Princely absolutism attempted to operate with casuistic precision (General State Laws of the Prussian Territories, 1791) but did not succeed in the long run. The Code civil, which the French revolutionary renewal concluded with (1804) as well as the Austrian (1811), the German (1897), and the Swiss (1907) codes of civil law, resulted in framing a foundational body of the law on the European continent, still in force today. As to their historical functions, they accomplished the law’s national unification and reform at the same time. Simultaneously they had to be – and were indeed – the symbolic expression of (as driven by) their finished stage of nationhood in parallel with the perfection of state building [Etatisierung] (Brauneder 1993, 225–229). In the same symbolical sense, for instance, the General Civil Code (Austria, 1811) played a constitution-substitute role as well, providing, by its official translations into the empire’s local languages, the consciousness of the state’s unity in a multicultural society (Brauneder 2013).

In their germs, all of them were to achieve a dream, cultivated from the age of the Enlightenment, postulating that society and law had to be established in one consciously planned and executed act around which real life could and would revolve as planets in the solar system. The extent to which perfectionism with the hope for a kind of “end of history” ideal fulfillment was to ground these codes neighboring sheer Utopianism (Varga 1979), already present in early American attempts at codification, had been punctiliously declared by the Enlightened king as programming expectations to what later became the Prussian code (Allgemeines Landrecht, 1791):

A body of perfect laws would be the human spirit’s masterpiece in matters of government: one would observe in it a unity of design as well as rules so precise and well proportioned that a state that was run according to those laws would be like a watch, all of whose springs are fashioned to the same end; one would find in it a profound awareness of the human heart and of the nation’s genius […] everything would be foreseen, all would interlock, and nothing would be left at risk: but perfect things cannot spring from human nature. (Frédérick le Grand 1750, 27, quote by Stewart 2012, 23)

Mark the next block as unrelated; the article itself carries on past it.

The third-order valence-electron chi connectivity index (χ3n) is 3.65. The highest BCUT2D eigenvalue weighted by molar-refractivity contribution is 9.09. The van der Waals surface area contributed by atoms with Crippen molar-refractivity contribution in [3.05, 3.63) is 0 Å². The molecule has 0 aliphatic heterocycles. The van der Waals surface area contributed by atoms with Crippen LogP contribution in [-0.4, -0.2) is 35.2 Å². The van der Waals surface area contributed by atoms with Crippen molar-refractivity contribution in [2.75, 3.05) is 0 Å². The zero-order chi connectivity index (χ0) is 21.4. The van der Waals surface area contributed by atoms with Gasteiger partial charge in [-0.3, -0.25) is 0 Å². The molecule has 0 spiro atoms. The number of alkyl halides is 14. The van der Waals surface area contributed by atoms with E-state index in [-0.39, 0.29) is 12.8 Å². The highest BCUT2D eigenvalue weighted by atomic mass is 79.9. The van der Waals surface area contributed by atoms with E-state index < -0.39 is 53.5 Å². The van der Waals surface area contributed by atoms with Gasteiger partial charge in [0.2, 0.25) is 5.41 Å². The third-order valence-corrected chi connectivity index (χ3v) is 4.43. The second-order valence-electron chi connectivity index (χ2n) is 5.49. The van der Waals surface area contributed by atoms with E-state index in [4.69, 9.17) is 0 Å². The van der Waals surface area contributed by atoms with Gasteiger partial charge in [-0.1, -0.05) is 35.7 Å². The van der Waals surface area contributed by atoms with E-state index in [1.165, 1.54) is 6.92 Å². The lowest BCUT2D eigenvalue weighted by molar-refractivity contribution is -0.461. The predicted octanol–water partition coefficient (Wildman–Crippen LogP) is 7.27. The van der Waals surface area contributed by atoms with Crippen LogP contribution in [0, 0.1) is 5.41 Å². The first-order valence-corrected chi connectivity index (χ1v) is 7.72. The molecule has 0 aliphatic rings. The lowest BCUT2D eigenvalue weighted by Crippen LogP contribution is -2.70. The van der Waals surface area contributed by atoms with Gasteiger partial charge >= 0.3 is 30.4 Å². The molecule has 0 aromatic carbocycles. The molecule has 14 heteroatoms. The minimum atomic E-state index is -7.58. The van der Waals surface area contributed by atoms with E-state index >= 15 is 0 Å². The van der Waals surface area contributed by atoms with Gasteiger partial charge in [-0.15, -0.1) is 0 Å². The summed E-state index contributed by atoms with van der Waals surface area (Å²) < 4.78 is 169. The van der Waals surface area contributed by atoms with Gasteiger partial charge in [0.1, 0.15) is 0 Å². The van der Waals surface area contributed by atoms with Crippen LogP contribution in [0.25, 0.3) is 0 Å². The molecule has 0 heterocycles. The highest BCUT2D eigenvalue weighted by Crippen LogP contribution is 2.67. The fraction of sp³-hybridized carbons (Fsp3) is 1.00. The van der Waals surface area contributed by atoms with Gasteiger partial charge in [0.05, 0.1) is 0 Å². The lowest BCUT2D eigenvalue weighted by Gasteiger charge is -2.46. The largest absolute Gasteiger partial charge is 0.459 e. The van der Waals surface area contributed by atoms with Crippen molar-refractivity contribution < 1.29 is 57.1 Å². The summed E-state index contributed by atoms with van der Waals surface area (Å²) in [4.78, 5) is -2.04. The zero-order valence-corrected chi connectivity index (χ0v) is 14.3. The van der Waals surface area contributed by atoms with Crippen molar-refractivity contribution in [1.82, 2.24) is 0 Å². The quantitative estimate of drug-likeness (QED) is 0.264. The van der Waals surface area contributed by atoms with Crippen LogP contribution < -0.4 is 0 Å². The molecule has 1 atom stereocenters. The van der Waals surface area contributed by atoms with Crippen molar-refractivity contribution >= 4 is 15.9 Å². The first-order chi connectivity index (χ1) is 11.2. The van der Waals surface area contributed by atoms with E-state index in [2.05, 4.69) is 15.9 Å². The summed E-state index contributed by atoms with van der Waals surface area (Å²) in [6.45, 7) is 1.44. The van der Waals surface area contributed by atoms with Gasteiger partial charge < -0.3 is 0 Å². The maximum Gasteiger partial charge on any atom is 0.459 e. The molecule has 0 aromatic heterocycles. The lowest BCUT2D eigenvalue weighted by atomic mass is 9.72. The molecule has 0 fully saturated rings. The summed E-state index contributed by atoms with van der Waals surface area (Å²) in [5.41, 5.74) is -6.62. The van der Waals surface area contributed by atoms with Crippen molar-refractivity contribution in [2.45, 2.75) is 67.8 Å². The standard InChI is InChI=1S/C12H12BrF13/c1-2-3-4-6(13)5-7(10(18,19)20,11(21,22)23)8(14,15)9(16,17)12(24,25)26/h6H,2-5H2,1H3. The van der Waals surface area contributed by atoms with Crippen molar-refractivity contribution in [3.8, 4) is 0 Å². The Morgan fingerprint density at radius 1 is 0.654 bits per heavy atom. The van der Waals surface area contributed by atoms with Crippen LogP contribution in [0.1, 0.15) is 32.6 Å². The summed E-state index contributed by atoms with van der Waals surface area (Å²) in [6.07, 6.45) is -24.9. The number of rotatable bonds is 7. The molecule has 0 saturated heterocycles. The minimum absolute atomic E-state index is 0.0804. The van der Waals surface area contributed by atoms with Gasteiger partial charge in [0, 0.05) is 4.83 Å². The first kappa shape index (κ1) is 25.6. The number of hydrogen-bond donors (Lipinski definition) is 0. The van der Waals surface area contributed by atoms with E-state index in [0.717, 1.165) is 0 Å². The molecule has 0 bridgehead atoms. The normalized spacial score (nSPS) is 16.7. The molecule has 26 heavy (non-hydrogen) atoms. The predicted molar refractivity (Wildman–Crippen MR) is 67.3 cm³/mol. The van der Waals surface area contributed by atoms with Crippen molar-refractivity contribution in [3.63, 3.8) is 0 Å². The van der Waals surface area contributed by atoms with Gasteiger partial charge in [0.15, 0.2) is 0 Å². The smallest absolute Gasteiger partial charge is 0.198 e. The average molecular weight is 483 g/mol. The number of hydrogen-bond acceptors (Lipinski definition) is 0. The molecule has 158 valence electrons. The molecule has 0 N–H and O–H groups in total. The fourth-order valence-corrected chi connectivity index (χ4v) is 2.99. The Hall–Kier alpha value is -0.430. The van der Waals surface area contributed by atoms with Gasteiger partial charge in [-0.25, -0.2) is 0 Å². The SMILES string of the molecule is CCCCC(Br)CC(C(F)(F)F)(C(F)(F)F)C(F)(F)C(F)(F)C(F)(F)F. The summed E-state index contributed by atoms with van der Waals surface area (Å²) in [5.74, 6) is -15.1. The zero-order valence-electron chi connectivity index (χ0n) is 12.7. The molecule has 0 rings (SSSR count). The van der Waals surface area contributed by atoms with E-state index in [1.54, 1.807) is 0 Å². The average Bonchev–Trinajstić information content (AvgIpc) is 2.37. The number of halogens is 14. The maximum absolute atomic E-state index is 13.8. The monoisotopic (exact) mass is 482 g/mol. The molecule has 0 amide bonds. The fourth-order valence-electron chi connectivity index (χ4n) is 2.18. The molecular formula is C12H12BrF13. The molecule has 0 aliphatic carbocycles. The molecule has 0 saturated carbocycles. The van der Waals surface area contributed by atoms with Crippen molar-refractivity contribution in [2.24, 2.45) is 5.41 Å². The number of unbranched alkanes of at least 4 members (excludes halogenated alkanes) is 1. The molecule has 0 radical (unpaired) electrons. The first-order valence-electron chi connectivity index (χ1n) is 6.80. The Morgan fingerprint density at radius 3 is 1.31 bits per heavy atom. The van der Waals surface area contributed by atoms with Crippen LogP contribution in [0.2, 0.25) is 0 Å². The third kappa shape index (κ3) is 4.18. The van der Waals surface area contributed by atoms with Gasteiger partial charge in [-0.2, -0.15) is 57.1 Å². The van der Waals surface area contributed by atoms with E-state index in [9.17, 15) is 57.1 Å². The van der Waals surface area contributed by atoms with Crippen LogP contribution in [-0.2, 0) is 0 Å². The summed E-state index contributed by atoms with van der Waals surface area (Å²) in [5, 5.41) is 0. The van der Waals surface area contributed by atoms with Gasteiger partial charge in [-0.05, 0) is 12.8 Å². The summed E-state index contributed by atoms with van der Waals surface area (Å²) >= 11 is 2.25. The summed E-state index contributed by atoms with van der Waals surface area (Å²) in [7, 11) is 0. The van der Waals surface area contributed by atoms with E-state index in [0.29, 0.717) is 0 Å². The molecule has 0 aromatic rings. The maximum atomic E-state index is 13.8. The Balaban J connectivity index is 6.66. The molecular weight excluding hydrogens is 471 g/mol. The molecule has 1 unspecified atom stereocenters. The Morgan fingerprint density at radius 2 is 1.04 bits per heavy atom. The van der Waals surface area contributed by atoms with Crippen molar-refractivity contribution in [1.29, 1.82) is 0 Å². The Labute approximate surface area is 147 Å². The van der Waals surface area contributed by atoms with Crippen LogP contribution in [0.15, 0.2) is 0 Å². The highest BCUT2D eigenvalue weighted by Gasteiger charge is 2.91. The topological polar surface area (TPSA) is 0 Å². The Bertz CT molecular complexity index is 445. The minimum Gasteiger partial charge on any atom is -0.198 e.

All in all, codification has meant new possibilities in the presentation of the law, as well as in its internal organization and structure. The germ of claim for legal positivism was first formulated in the imperial codification by Justinian and, later on, by Frederick the Great. Its early instances were the embodiments of laws in a series of institutions, the development of requiring their fundamental classification and coherence, with emphasis upon prohibiting interpretation except before an extraordinary imperial committee, and, eventually, the reduction of law [ius] to the body of enacted laws [lex], that is, the exclusive identification of law with the statutory outcome – that is, texture – of its formal enactment. However, the classical formative era’s foundation of rules upon general principles, within a consistently established system derived from principles as demanded by the qualitative idea of codification, was soon lost when the initial phase of the rigid – exegetical – application of the great civil codes came to an end. For, as the consequence of socioeconomic transformation of liberal capitalism by the end of the nineteenth century, legal positivism – simplified to rule (or statutory) positivism by then – became challenged by the so-called free-law movement, in order that legal regulation could be adapted to timely needs through judicially developing the law in a jurisprudence changed.